Some say the hyper-grace movement is a new reformation bringing Christians new hope and clarity. Others say it’s a perversion of the Gospel, leading to backsliding and compromise.
The movement was thrust into the limelight when one of its leading voices, Tullian Tchividjian, former pastor of Coral Ridge Presbyterian Church, admitted an affair and filed for divorce. Some saw this as a natural consequence of a movement that allegedly overemphasizes grace and neglects holiness. And, they say that not only do hyper-grace teachers fall into sin; so do their followers.
Yet, supporters say these criticisms are based on unfair caricatures of the movement. Hyper-grace teachers are not soft on sin, they’re just “extremely big on Jesus.” And, most followers are not enmeshed in sin. They’re simply being liberated from judgmental churches that rely on human effort, and neglect the sufficient work of Christ.
We’ll discuss the movement in depth on Up for Debate this Saturday at 11 a.m. CST. Joining me will be hyper-grace critic, Dr. Michael Brown of the FIRE School of Ministry – and supporter, Kevin Labby, Executive Board member of Liberate and Key Life. Until then, here’s more about this movement – both support and criticism.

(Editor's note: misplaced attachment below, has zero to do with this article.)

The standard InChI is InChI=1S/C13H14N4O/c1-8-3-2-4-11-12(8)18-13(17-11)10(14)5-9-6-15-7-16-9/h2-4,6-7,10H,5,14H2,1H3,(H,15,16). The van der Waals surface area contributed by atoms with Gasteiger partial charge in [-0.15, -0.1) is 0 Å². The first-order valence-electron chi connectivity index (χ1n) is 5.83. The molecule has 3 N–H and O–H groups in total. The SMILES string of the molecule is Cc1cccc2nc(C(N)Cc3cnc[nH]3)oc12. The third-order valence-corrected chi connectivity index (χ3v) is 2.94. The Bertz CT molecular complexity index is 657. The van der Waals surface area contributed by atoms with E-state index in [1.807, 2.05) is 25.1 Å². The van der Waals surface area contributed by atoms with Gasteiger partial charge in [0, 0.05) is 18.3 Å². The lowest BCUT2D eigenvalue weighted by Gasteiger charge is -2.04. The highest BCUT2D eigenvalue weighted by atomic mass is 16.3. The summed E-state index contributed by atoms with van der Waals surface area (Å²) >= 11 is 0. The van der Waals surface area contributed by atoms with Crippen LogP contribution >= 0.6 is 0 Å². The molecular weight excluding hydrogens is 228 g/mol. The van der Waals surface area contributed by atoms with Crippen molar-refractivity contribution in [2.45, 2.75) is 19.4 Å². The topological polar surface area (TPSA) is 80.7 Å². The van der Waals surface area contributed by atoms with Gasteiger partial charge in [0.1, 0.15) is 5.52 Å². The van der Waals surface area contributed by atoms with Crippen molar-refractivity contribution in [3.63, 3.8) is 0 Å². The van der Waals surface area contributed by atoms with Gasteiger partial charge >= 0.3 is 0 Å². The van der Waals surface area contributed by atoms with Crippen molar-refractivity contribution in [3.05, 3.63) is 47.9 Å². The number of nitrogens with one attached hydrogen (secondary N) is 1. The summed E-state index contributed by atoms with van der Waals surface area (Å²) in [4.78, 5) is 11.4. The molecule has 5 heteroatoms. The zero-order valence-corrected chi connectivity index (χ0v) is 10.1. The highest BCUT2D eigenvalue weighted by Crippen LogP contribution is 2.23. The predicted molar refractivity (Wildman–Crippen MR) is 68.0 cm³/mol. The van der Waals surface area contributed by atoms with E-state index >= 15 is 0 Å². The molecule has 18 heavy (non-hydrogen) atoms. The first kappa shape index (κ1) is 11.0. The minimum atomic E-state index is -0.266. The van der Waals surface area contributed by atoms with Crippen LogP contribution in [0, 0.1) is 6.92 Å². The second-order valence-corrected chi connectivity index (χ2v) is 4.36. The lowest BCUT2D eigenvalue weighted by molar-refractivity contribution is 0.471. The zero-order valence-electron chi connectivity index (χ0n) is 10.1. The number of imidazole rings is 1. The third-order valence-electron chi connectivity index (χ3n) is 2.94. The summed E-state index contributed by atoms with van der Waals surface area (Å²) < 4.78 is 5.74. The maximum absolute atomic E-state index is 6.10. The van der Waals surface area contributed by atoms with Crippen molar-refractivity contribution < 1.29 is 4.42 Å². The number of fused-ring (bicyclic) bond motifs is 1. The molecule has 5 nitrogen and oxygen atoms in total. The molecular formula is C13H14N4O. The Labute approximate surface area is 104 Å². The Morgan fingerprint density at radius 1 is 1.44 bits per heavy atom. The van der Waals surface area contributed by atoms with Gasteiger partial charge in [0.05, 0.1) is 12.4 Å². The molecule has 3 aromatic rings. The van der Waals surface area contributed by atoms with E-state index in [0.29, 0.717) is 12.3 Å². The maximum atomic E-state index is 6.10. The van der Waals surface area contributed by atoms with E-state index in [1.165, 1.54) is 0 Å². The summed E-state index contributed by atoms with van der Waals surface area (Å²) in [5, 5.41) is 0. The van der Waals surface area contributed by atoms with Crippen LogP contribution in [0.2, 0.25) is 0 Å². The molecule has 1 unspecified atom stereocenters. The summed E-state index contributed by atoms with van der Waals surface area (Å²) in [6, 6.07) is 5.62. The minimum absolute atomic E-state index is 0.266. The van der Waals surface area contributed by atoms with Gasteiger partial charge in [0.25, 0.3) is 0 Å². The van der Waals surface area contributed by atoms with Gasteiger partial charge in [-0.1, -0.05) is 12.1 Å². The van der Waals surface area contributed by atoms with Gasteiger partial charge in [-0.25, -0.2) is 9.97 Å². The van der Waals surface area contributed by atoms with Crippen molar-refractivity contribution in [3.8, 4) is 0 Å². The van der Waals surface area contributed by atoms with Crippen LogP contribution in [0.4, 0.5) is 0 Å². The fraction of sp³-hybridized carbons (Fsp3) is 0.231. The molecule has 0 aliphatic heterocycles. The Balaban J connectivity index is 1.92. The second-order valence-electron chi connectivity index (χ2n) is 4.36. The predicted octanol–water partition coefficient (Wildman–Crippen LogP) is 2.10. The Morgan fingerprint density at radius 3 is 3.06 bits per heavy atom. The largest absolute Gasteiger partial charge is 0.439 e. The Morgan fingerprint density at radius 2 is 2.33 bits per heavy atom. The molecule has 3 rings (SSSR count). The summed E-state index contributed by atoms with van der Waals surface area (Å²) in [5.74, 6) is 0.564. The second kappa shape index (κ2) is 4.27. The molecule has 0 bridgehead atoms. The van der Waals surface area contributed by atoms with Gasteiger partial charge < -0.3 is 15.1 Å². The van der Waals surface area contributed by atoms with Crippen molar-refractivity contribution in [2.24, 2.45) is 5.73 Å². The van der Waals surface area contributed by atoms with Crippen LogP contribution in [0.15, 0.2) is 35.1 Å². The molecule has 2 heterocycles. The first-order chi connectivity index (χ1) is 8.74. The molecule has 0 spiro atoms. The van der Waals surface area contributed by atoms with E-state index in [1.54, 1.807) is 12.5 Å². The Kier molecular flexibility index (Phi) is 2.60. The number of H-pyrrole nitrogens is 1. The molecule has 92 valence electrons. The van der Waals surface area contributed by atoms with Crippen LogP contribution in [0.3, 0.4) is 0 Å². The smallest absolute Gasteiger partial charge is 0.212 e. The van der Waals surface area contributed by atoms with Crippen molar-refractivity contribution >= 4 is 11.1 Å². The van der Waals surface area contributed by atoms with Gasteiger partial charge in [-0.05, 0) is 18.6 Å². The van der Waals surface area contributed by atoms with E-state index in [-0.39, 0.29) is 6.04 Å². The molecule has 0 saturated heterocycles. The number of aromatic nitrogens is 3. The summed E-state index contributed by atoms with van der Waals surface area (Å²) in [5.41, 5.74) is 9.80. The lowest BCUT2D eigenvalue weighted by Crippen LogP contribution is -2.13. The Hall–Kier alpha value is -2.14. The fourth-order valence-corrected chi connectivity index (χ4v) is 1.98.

What is Hyper-grace?
The term hyper-grace was coined by critics of a recent movement in Christianity that places an extreme emphasis on the role of grace. Hyper-grace teaches that God forgives one’s future sins the same way he forgives one’s past sins. Some even say that repentance and confession of sin are not necessary since Christians are eternally forgiven. Sin, according to some with a hyper-grace viewpoint, is bad only because it can be harmful to one’s life, and the only way to truly disappoint God is by not trusting his grace. The idea of progressive sanctification — that believers, with the help of the Holy Spirit, go through a process that gradually separates them from the evil of the world to be more and more like Christ — is dismissed by hyper-grace teachers as legalism. Instead, they believe that a holy life will be a byproduct of God’s grace.
Criticisms of the Hyper-grace Movement
“In their zeal to exalt God’s grace, hyper-grace teachers often make extreme statements that lead believers to think that they are not responsible for their sins.”
Defenses of the Hyper-grace Movement
“No legitimate grace-preacher that I am aware of minimizes the reality that sin is evil, wrong, bad, unproductive and unfitting for a new creation in Christ.”
Articles about the hyper-grace movement:
- “Why I am Hyper-Grace: Answering Five Common Objections” by Jeremy White
- “8 Signs of ‘Hypergrace’ Churches” by Joseph Mattera
- “9 Errors Christians Make About Hyper-Grace” by D.R. Silva
- “Defending the Faith, or Sowing Discord,” by Eddie Snipes
- “Abusing Grace” by Jeremiah Johnson & Wayne de Villiers
- “Hyper-Grace Horror Stories” by Dr. Michael Brown
- “Dr. Paul Ellis Underscores the Errors of Hyper-Grace” by Dr. Michael Brown
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